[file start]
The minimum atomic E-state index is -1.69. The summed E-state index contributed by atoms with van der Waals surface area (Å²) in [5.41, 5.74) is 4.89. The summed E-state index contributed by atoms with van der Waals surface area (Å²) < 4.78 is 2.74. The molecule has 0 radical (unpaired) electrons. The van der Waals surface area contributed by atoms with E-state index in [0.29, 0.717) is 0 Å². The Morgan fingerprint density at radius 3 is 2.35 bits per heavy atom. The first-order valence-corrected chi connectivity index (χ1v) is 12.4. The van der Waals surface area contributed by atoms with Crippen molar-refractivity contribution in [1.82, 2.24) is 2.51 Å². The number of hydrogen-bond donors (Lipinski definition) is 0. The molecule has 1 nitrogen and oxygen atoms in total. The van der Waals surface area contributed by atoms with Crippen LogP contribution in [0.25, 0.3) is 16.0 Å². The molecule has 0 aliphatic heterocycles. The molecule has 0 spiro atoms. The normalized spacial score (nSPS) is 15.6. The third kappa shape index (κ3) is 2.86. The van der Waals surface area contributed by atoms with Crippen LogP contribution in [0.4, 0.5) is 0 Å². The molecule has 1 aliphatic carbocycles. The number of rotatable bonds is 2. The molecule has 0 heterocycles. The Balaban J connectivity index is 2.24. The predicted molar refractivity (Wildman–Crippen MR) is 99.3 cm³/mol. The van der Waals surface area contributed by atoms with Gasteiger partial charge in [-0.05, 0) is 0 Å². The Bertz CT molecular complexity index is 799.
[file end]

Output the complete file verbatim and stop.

The minimum atomic E-state index is -1.69. The summed E-state index contributed by atoms with van der Waals surface area (Å²) in [5.41, 5.74) is 4.89. The summed E-state index contributed by atoms with van der Waals surface area (Å²) < 4.78 is 2.74. The molecule has 0 radical (unpaired) electrons. The van der Waals surface area contributed by atoms with E-state index in [0.29, 0.717) is 0 Å². The Morgan fingerprint density at radius 3 is 2.35 bits per heavy atom. The first-order valence-corrected chi connectivity index (χ1v) is 12.4. The van der Waals surface area contributed by atoms with Crippen molar-refractivity contribution in [1.82, 2.24) is 2.51 Å². The number of hydrogen-bond donors (Lipinski definition) is 0. The molecule has 1 nitrogen and oxygen atoms in total. The van der Waals surface area contributed by atoms with Crippen LogP contribution in [0.25, 0.3) is 16.0 Å². The molecule has 0 aliphatic heterocycles. The molecule has 0 spiro atoms. The normalized spacial score (nSPS) is 15.6. The third kappa shape index (κ3) is 2.86. The van der Waals surface area contributed by atoms with Crippen LogP contribution in [0.4, 0.5) is 0 Å². The molecule has 1 aliphatic carbocycles. The number of rotatable bonds is 2. The molecule has 0 heterocycles. The Balaban J connectivity index is 2.24. The predicted molar refractivity (Wildman–Crippen MR) is 99.3 cm³/mol. The van der Waals surface area contributed by atoms with Gasteiger partial charge in [-0.05, 0) is 0 Å². The Bertz CT molecular complexity index is 799.